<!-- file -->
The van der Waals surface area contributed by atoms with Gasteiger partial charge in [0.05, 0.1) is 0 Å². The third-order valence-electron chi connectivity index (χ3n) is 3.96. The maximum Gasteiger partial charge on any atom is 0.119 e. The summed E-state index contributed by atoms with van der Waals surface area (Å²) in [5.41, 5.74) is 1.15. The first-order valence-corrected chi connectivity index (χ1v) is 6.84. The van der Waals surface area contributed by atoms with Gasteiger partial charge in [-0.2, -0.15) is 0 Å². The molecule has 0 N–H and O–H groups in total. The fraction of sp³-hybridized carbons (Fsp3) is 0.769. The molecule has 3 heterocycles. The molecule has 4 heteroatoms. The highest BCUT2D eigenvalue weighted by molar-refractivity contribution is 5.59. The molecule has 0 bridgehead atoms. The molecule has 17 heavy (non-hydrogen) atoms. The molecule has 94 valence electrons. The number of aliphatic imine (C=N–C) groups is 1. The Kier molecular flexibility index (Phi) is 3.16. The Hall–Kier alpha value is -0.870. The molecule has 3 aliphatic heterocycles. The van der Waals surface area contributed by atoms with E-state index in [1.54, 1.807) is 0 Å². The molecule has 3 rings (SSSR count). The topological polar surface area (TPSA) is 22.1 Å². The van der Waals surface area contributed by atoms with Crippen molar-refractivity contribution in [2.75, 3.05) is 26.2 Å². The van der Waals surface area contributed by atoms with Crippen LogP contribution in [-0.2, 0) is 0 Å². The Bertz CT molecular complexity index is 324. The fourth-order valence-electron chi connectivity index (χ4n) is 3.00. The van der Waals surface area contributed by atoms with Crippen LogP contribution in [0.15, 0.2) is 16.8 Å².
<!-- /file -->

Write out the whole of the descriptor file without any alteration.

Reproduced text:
The van der Waals surface area contributed by atoms with Gasteiger partial charge in [0.05, 0.1) is 0 Å². The third-order valence-electron chi connectivity index (χ3n) is 3.96. The maximum Gasteiger partial charge on any atom is 0.119 e. The summed E-state index contributed by atoms with van der Waals surface area (Å²) in [5.41, 5.74) is 1.15. The first-order valence-corrected chi connectivity index (χ1v) is 6.84. The van der Waals surface area contributed by atoms with Gasteiger partial charge in [-0.2, -0.15) is 0 Å². The molecule has 0 N–H and O–H groups in total. The fraction of sp³-hybridized carbons (Fsp3) is 0.769. The molecule has 3 heterocycles. The molecule has 4 heteroatoms. The highest BCUT2D eigenvalue weighted by molar-refractivity contribution is 5.59. The molecule has 0 bridgehead atoms. The molecule has 17 heavy (non-hydrogen) atoms. The molecule has 94 valence electrons. The number of aliphatic imine (C=N–C) groups is 1. The Kier molecular flexibility index (Phi) is 3.16. The Hall–Kier alpha value is -0.870. The molecule has 3 aliphatic heterocycles. The van der Waals surface area contributed by atoms with E-state index in [1.54, 1.807) is 0 Å². The molecule has 3 rings (SSSR count). The topological polar surface area (TPSA) is 22.1 Å². The van der Waals surface area contributed by atoms with Crippen molar-refractivity contribution in [2.75, 3.05) is 26.2 Å². The van der Waals surface area contributed by atoms with Crippen LogP contribution in [-0.2, 0) is 0 Å². The Bertz CT molecular complexity index is 324. The fourth-order valence-electron chi connectivity index (χ4n) is 3.00. The van der Waals surface area contributed by atoms with Crippen LogP contribution in [0.15, 0.2) is 16.8 Å².